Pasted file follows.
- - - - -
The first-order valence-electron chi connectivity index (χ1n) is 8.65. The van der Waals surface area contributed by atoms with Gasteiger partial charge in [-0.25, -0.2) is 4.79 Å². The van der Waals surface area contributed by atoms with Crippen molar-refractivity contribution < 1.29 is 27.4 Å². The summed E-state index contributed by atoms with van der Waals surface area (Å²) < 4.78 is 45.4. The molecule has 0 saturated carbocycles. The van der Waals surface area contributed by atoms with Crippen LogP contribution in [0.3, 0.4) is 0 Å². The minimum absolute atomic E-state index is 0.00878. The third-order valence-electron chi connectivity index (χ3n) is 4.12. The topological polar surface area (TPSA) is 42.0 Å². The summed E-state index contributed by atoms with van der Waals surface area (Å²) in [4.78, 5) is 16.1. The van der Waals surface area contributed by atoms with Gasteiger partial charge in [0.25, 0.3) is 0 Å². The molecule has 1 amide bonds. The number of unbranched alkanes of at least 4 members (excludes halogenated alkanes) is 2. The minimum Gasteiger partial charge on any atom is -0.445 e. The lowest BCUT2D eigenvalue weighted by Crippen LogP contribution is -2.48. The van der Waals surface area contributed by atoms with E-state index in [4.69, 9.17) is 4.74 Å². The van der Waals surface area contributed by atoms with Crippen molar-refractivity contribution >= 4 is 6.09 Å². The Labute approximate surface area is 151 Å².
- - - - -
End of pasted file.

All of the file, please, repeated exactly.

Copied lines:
The first-order valence-electron chi connectivity index (χ1n) is 8.65. The van der Waals surface area contributed by atoms with Gasteiger partial charge in [-0.25, -0.2) is 4.79 Å². The van der Waals surface area contributed by atoms with Crippen molar-refractivity contribution < 1.29 is 27.4 Å². The summed E-state index contributed by atoms with van der Waals surface area (Å²) < 4.78 is 45.4. The molecule has 0 saturated carbocycles. The van der Waals surface area contributed by atoms with Crippen LogP contribution in [0.3, 0.4) is 0 Å². The minimum absolute atomic E-state index is 0.00878. The third-order valence-electron chi connectivity index (χ3n) is 4.12. The topological polar surface area (TPSA) is 42.0 Å². The summed E-state index contributed by atoms with van der Waals surface area (Å²) in [4.78, 5) is 16.1. The van der Waals surface area contributed by atoms with Gasteiger partial charge in [0.25, 0.3) is 0 Å². The molecule has 1 amide bonds. The number of unbranched alkanes of at least 4 members (excludes halogenated alkanes) is 2. The minimum Gasteiger partial charge on any atom is -0.445 e. The lowest BCUT2D eigenvalue weighted by Crippen LogP contribution is -2.48. The van der Waals surface area contributed by atoms with E-state index in [4.69, 9.17) is 4.74 Å². The van der Waals surface area contributed by atoms with Crippen molar-refractivity contribution >= 4 is 6.09 Å². The Labute approximate surface area is 151 Å².